That is a marked change from the expressed views of former President Donald J. Trump, who considered the European Union an “economic foe” and competitor and derided NATO members as free-riders on American military spending.
In some ways, the European Union, given its enormous economic power as a market and as a trading bloc, has more impact on American life than any other multilateral institution. Mr. Biden wants more support from the Europeans on restraining the damaging effects of the rise of China, with whom the Europeans do a significant amount of trade.
Major countries like Germany, France and Italy are reluctant to join Washington in an adversarial relationship with China, but attitudes are hardening because of Chinese human rights abuses at home, dodgy trade practices and widespread industrial espionage. The European Union, for instance, has agreed on a voluntary investment screening program similar in concept to the American interagency committee on foreign investment known as CFIUS.
There remain other significant disputes between the United States and the European Union, most prominently another lingering case over Trump-era tariffs on steel and aluminum. Mr. Trump used special “national security” provisions to impose the tariffs, which set off a larger trade war.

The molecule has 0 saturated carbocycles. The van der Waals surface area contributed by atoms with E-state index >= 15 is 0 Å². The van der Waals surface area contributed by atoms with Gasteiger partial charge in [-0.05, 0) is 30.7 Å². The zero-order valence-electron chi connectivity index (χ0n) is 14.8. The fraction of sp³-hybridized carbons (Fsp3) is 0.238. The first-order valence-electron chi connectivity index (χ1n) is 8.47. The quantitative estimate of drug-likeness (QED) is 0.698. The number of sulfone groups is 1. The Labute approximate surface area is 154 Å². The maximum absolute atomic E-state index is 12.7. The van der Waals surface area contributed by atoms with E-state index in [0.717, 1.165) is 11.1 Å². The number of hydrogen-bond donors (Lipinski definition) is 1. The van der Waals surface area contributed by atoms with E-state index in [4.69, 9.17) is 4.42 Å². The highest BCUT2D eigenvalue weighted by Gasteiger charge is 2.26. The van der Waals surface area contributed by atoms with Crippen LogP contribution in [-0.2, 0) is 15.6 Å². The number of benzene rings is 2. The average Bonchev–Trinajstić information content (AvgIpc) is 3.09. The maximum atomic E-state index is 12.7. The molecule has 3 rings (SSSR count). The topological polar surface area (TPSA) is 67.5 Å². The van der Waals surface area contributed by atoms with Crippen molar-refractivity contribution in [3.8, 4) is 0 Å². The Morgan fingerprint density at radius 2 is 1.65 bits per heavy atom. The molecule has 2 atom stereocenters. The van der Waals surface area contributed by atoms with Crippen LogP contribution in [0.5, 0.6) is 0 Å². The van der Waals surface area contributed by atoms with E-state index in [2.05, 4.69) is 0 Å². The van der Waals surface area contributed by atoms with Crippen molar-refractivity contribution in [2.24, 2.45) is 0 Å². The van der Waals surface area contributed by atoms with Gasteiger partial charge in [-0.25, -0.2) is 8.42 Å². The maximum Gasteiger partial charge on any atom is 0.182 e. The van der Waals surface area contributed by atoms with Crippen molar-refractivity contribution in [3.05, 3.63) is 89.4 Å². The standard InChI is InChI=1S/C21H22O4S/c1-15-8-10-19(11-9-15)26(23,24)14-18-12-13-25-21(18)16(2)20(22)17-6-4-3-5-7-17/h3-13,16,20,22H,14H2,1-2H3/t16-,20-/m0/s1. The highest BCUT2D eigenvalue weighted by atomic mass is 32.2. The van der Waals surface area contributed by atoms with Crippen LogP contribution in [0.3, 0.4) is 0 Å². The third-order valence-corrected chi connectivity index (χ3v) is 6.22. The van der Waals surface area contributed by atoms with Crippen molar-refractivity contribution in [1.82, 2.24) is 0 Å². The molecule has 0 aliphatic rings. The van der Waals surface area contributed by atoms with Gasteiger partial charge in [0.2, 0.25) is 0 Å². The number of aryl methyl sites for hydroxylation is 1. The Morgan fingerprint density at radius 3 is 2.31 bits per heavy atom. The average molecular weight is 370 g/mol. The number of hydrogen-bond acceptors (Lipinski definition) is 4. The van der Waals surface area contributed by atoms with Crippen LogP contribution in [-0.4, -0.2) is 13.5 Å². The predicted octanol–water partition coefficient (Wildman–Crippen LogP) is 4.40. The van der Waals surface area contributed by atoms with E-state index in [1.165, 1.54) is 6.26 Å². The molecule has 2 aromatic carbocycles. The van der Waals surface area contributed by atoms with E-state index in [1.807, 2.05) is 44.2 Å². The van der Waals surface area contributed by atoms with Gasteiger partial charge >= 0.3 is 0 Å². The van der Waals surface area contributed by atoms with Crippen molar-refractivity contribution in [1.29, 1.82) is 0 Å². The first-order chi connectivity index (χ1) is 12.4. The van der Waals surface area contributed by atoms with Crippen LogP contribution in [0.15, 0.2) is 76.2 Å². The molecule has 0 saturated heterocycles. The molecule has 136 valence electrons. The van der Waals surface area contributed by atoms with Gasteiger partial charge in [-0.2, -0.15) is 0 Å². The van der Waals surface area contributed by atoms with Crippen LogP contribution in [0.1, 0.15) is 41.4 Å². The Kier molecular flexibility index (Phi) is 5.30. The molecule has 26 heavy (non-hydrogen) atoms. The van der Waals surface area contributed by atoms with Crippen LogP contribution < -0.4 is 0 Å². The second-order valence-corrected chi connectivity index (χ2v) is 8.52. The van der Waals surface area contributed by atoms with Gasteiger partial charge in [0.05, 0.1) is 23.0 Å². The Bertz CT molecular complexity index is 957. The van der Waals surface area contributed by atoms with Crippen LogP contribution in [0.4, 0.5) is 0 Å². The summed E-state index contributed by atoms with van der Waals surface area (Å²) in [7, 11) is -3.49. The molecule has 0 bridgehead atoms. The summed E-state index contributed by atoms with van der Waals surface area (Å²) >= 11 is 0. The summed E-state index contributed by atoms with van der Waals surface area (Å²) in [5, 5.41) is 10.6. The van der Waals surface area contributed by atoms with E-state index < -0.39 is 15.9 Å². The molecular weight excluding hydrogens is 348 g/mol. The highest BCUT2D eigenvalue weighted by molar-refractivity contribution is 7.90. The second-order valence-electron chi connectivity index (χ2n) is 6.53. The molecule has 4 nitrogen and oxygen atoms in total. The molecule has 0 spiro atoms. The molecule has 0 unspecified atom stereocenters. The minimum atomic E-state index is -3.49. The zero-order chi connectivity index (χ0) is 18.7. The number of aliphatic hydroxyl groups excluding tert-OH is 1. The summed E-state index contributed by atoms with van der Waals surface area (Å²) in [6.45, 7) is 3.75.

The European Union retaliated by targeting some $3.4 billion of American imports with tariffs on a range of big-brand products, including Harley-Davidson Inc. motorcycles, Levi Strauss & Co. jeans and bourbon whiskey.
Brussels suspended its retaliatory tariffs in May, hoping to negotiate a longer-term solution with Mr. Biden and his administration on the problem of steel overcapacity worldwide.
Mr. Dombrovskis has urged Mr. Biden to “walk the talk” of comity and drop those tariffs.
The two sides are also discussing other complicated issues like trans-Atlantic data flows and digital privacy, carbon border taxes and digital taxes.
They also agreed to establish a new Trade and Technology Council to more formally consult on trade and technical standards. Part of the idea is to agree on how to limit Chinese digital ambitions in fields like artificial intelligence and cybersecurity and screen Chinese investments in those areas that could have security implications for Europe and the United States.
A senior American official said that the council would be an interagency body to coordinate with Brussels in priority areas like standards for artificial intelligence, quantum computing and biotechnology, coordination of supply chain resilience and investment screening and export controls.
Dealing with China’s nonmarket practices, its economic abuses, and its efforts to shape the rules of the road on technology for the 21st century, the official said, would be central to the work of the council.
A European Union official said that standards are complicated because systems differ, but cited issues like 5G infrastructure (read Huawei) and semiconductors that could be topics for the council to discuss.